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Momentive Performance Materials files for Chapter 11 (updated)

5:19 PM MDT | April 14, 2014 | Francinia Protti-Alvarez and Robert Westervelt

Silicones and quartz maker Momentive Performance Materials (MPM; Albany), controlled by private-equity firm Apollo Management, has filed for Chapter 11 bankruptcy protection in an attempt to implement a "pre-negotiated" restructuring plan to reduce debt by $3 billion. MPM reported net debt of $4.1 billion and total assets of $2.7 billion as of 31 December 2013. Apollo owns a 90.4% equity stake in MPM.

MPM says it is the second-largest producer of silicones, with a 14% global market share, after Dow Corning, which has 32% of the market.  All of MPM’s silicones and quartz businesses will continue to operate normally during this period, the company adds.

MPM says a proposed “restructuring support agreement” (RSA) has been reached with holders owning approximately 85% of the company’s second-lien notes. Certain second-lien creditors have agreed to swap MPM debt for equity. Apollo “owns a significant portion of second-lien notes,” according to documents filed as part of the bankruptcy. MPM had outstanding second-lien debt valued at $1.3 billion as of 31 December.

The RSA proposes that holders of more senior first-lien debt, which totals $1.5 billion, would receive cash payments to redeem their notes when Momentive exits bankruptcy if they support a plan of reorganization, or replacement notes with an equal value if they reject the plan of reorganization. Bank of New York Mellon, trustee for the first-lien notes, says the agreement does not adequately protect its interests as first-lien trustee or that of first-lien noteholders. “The debtors have cut a deal with their insiders and one tranche of debt while steadfastly ignoring other constituencies, and declared victory,” Bank of New York Mellon said in a court filing. Momentive and “their insiders are seeking to effectuate an optional prepayment or redemption of the first-lien notes, notwithstanding the call protection and make whole provision in those notes and to disadvantage the first lien trustee,” Bank of New York Mellon says.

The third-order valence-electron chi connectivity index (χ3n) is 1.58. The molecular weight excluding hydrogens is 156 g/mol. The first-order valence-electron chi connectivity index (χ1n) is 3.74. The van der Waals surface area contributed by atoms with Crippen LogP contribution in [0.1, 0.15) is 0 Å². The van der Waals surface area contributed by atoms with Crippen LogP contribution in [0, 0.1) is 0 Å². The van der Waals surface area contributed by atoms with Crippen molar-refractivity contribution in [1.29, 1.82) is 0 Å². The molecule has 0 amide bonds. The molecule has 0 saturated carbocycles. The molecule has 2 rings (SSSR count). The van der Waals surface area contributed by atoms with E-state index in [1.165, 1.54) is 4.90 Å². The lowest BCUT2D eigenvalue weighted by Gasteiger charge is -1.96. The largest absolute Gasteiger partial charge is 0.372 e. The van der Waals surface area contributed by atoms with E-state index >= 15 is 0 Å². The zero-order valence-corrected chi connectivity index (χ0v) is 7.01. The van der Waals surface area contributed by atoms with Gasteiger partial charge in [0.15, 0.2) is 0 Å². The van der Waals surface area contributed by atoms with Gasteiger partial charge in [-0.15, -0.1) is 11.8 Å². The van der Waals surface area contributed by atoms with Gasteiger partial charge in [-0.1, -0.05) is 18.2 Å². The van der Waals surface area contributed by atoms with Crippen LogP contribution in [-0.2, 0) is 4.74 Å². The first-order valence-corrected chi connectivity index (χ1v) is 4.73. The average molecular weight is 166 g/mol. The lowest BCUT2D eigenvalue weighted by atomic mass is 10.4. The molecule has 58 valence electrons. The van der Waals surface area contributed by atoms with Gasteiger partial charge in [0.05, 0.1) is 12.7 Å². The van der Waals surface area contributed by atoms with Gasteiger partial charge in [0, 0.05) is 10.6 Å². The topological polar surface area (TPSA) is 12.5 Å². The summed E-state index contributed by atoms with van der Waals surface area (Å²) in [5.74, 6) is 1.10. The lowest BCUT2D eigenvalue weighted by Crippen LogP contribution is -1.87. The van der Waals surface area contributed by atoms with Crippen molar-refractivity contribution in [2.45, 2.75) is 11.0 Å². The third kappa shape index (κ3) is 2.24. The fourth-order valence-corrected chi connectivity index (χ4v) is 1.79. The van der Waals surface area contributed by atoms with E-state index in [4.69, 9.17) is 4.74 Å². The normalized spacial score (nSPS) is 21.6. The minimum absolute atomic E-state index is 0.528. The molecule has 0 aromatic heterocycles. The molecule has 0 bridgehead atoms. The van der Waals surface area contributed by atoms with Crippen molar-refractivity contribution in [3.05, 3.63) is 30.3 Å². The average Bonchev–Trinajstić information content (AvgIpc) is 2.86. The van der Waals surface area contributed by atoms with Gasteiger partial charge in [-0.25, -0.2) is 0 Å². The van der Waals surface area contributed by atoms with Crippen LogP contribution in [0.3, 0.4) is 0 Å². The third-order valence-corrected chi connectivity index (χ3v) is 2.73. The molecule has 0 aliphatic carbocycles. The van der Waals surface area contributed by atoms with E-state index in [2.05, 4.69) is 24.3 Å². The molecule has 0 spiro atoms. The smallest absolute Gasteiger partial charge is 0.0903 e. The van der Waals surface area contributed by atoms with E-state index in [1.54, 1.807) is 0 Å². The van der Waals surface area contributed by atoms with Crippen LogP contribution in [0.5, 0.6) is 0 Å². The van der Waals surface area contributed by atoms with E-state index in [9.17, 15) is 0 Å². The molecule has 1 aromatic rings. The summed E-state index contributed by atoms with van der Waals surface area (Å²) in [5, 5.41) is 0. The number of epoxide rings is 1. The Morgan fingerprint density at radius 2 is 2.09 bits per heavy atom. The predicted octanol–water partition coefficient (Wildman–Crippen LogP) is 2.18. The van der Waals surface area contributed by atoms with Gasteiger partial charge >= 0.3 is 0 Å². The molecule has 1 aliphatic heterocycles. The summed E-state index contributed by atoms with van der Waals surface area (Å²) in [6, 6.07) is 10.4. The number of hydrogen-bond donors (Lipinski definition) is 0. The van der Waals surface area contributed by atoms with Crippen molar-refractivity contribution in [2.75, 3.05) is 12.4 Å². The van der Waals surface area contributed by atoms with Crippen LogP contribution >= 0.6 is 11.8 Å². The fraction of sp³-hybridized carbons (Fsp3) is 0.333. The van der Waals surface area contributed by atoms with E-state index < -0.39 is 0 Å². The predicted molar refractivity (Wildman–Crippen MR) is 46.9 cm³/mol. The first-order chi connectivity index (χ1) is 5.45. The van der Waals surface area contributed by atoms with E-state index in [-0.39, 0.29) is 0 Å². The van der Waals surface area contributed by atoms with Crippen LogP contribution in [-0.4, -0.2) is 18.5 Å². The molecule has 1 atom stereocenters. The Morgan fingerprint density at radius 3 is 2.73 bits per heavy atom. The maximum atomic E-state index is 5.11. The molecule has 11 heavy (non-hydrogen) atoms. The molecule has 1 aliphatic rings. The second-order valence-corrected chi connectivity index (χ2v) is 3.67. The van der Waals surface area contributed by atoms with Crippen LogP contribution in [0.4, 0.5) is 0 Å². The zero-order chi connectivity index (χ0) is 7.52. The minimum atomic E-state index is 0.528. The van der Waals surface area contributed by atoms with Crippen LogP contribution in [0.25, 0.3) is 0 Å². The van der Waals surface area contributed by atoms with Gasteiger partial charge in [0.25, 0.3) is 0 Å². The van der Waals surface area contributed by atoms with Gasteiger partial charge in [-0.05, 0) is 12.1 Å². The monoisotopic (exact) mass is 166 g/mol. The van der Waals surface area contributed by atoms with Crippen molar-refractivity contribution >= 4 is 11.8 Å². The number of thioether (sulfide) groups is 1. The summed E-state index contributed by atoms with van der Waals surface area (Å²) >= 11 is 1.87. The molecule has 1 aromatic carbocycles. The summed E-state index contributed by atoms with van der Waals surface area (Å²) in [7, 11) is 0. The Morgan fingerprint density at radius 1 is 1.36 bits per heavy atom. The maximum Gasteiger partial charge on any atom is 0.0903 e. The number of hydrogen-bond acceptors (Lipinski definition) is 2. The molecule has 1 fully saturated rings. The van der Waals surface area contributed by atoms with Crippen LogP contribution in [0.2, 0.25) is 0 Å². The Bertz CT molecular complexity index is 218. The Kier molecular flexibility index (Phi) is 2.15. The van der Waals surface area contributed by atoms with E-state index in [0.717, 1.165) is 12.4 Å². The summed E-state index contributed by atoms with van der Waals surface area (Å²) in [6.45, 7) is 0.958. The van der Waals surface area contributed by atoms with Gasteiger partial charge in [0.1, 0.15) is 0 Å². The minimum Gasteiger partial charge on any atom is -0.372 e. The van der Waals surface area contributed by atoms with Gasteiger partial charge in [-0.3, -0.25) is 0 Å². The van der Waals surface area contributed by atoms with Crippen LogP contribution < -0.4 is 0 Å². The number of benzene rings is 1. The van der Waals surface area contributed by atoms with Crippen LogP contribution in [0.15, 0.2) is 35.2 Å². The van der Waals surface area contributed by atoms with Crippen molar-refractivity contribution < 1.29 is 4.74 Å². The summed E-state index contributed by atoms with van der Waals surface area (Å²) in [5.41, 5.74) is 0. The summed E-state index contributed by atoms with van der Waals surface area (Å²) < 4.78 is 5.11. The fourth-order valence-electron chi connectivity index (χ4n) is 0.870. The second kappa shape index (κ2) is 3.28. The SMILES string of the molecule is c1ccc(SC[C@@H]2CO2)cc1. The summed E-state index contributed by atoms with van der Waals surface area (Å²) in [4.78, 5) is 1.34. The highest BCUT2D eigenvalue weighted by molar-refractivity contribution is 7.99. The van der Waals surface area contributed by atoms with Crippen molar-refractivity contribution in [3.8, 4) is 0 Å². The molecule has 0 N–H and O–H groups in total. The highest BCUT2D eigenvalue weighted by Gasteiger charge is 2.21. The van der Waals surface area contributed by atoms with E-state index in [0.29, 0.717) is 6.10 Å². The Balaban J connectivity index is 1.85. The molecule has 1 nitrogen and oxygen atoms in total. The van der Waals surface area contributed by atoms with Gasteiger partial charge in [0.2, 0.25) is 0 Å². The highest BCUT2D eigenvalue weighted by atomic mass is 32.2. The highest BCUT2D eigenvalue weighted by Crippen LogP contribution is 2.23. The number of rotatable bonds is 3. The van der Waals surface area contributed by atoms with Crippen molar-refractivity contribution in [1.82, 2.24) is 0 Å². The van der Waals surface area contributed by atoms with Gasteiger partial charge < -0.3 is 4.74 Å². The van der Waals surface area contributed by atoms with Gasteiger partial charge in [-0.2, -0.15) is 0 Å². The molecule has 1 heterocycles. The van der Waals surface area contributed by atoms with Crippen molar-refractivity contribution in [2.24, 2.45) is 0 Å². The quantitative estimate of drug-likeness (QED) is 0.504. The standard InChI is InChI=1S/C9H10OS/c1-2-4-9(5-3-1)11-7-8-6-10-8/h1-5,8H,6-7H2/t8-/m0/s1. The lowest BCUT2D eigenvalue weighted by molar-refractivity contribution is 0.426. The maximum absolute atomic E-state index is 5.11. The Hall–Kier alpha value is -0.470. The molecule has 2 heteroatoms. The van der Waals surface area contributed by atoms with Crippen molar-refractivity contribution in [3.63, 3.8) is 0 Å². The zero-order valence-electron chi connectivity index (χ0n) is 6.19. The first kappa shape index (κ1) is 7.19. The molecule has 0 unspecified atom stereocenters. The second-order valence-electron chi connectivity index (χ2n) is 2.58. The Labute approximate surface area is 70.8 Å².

The terms of the RSA include a $600-million equity rights offering together with commitments of $1.3 billion for exit financing that will reduce debt by $3 billion, MPM says.

MPM says in bankruptcy filings that it has burned through $437 million in cash since 2011 as high debt levels and worsening conditions in silicones markets have drained liquidity. “Since 2011, the company has experienced significant deterioration in its financial performance, primarily attributable to a fundamental shift in industry dynamics, including industry-wide overcapacity, causing severe price pressure for the company’s basic products, and the commoditization of lower-end specialty products, which have collectively given rise to decreased profit margins industry-wide,” Momentive’s executive v.p. and CFO William Carter said in bankruptcy-related declaration filing. “While the company’s competitors have also been affected by the changing industry, the company’s high net leverage has led to increasingly diminished liquidity for the company, and the inability to properly fund operations.”

MPM posted a net loss of approximately $464 million for 2013, compared with the net loss of $365 million reported in 2012. Net sales were $2.4 billion for 2013, up 1.7% from 2012. Silicones account for roughly 90% of sales. 
“With the support of certain of our key stakeholders, we intend to move quickly to implement our pre-negotiated balance sheet restructuring plan, which will eliminate more than $3 billion of debt from MPM’s balance sheet and result in post-emergence liquidity of more than $300 million and net debt of approximately $1.2 billion,” says Craig Morrison, chairman and CEO of MPM. 

MPM says it has received a commitment for $570 million in debtor-in-possession financing, led by J.P. Morgan as lead arranger and consisting of a $300-million term loan and a $270-million, asset-based-lending (ABL) revolving credit facility. The ABL will be convertible to an exit facility at MPM’s option upon meeting certain conditions. Following court approval, this financing, combined with cash generated by MPM’s ongoing operations, will be available to the company to meet its operational and restructuring needs. “These financings will provide us with financial flexibility throughout the reorganization process to operate reliably with significant liquidity of more than $300 million as well as visibility on MPM’s balance sheet and liquidity postemergence,” Morrison says.

The filing relates only to MPM and not to Momentive Specialty Chemicals (MSC; Columbus, OH), which has a separate capital structure, the company says. MSC had liquidity of $773 million as of 31 December 2013 and has no material debt maturities prior to 2018, the company adds. Private equity firm Apollo Management controls MPM and Momentive Specialty Chemicals. Apollo acquired MPM, the former GE Silicones, from GE for $3.8 billion in 2006.













 
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